These are basically rest stops like in the States but at every autogrill there is a gas station and a restaurant. Most of the time the restaurants are in the part of the Autogrill that is over top of the Autostrada so it's nice to just sit and watch the cars go by. Also, you can go from one side of the Autostrada to the other, walking of course, through the top part. If you don't see what you like on one side, it's more then likely going to be on the other side as well. There is always a section with toys, books, candy, drinks, wine, meat and noodles! I saw heart shaped noodles at the one we were at. How cool is that! Each side also has little cafes in case you didn't want to go to the restaurant. They sell everything from pizza to sandwiches to desserts! In order to exit the Autogrill, you have to walk through every part of one side, I guess they figure if you walk by everything you are bound to buy something!

The restrooms along the Autostrada are usually "guarded" by a person sitting at a table outside waiting on tips or you actually have to pay to use them. Most that I have seen that you have to pay are ,35 euro (basically 50 cents) just to take a pee. Oh and ladies, if you aren't used to going outdoors you might want to get used to it before you get here. I'm not sure how the men's bathrooms are but a lot of places we've been too even off the Autostrada you have to "squat" to pee. I guess you could stand up and try to aim for the hole but there's no telling how dry you'd be once you left. Not all bathrooms are like this of course but every time we go somewhere and Trinity has to potty, it's always the hole in the floor! She has learned that she doesn't have to be scared of the hole anymore! The picture above means an automatic flush. Boy I wish everywhere had those here. Usually you have to "figure out" how to flush the toilets. Some are hard to push and others are the button on top of the toilet itself. The longer you hold down the button the more it flushes so be aware of that when you leave. If you just press it for a second and walk out, it's more then likely not going to flush all the way!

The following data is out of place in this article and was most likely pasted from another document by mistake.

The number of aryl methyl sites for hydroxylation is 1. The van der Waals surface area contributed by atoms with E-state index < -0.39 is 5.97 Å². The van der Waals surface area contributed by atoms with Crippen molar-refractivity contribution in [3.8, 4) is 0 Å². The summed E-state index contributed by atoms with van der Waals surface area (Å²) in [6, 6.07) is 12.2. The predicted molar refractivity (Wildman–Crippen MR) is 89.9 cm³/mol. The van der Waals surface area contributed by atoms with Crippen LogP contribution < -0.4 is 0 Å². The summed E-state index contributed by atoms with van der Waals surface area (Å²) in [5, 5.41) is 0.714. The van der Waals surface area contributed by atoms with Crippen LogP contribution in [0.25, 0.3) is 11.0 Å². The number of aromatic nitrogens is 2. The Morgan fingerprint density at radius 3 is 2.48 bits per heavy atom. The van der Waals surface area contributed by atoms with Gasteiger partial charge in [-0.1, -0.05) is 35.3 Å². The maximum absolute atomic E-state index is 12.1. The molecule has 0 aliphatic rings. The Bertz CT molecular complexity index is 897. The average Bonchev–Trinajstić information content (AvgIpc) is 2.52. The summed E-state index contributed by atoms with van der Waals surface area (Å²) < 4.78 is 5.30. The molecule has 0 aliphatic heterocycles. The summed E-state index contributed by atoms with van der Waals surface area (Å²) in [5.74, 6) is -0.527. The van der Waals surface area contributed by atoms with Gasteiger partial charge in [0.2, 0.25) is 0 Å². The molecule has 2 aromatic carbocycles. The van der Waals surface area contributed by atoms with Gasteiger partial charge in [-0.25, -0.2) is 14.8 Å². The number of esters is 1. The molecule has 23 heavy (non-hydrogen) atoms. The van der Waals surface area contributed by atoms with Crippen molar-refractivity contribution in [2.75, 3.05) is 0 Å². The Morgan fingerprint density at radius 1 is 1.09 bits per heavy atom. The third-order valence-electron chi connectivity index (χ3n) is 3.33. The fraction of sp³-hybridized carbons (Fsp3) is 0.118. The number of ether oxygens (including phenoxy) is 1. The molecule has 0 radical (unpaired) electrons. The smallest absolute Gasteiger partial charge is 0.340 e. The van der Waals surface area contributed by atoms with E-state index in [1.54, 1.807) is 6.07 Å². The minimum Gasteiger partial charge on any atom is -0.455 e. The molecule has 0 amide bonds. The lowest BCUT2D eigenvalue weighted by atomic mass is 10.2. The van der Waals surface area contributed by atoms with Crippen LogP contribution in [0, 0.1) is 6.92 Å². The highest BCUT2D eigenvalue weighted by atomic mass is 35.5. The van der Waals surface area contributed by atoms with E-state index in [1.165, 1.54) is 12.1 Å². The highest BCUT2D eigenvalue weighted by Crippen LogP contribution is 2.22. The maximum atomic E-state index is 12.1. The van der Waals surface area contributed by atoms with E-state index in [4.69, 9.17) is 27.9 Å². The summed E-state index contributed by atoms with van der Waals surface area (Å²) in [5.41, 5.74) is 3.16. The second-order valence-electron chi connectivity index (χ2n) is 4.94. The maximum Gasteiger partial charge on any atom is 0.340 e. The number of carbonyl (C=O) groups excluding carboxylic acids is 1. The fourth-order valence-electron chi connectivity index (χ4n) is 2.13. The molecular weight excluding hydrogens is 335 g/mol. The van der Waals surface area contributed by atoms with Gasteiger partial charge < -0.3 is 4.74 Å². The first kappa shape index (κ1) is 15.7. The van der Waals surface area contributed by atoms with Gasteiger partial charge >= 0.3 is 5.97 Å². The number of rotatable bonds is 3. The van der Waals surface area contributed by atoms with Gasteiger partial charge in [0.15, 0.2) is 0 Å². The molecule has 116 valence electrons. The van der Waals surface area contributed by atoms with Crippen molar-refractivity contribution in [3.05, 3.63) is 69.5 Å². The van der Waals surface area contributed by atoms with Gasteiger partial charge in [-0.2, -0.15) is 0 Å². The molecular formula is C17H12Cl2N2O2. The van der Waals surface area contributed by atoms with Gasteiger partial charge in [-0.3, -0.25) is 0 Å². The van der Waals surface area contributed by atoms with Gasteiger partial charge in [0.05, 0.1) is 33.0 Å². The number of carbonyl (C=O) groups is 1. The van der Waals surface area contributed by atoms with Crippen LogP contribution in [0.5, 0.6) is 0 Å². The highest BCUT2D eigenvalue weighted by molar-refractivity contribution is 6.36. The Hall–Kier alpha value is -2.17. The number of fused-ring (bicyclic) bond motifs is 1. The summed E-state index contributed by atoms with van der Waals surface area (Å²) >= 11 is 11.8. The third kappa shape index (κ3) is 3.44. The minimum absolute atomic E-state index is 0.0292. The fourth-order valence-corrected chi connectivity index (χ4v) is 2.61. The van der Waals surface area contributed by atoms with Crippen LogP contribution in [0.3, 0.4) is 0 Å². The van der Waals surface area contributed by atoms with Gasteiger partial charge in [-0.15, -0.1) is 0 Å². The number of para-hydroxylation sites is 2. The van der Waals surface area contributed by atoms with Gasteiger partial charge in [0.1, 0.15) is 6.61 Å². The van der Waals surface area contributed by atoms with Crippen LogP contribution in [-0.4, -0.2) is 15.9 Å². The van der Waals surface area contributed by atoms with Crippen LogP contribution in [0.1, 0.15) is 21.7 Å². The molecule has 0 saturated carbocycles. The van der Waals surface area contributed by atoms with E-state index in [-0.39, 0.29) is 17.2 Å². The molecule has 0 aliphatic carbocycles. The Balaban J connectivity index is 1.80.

Sorry, got a little sidetracked there....

Driving in towns is sometimes hard to figure out. The signs aren't too hard to figure out for the most part but there are a lot of people that fail the tests 2 or 3 times! I've found that the hardest part is the roads themselves. Not only are they tiny roads but you usually have cars parked on both sides of the road and your mirrors come just inches from theirs.

Another bother to me is the round-a-bouts. If you get car sick then you really need to stay out of those! However, there is no way to avoid them! Some of them have 4 lanes all the way around, I haven't quite figured that out yet, I stay to the outside so I can get out of them as fast as I go in them. They use round-a-bouts here instead of stop lights or stop signs. Of course there are still a few places you'll find those but not very many. I have only seen 2 stoplights here in Vicenza, then again, we haven't really toured by car around here yet. That was all done on foot which is always soooo much easier.

Anyways, that is the basic gist of driving in Italy. It's a pain in the but and I'm going to have a hard time readjusting back to the states when we get back there. I've trained my eyes to go straight to the kph on the dashboard and am always on the lookout for the Porsche or Ferrari that are going mac 10! But all in all, it's been fun! Driving in Italy is something I'm learning to like!

Thursday, June 11, 2009

Castel Brando...

We had an incredible time on our Marriage Retreat. Sorry it's been so long until I was able to post something about it but with Brandon home I don't spend much time on the computer.

So about our retreat....we stayed at Castle Brando which is located between three little towns actually. It's a different type of Castle then most around the area. This castle is set on a hill so they could see everything coming from all directions. To get to the castle you can drive but since we were on a bus we had to park at the bottom and take the tram or the stairs to the top. It was really neat. The tram was all glass so you could see out over the town while you were going up.
The tram and stairs to the Castle
One of the many views from the Castle
The castle itself was built in three different time eras. There was the mid-evil, the 17th century and the 19th century. The only part standing from the mid-evil time was the towers and what they used as the garage. The pinkish part was the 17th century and the small horseshoe shaped white building was the 19th century.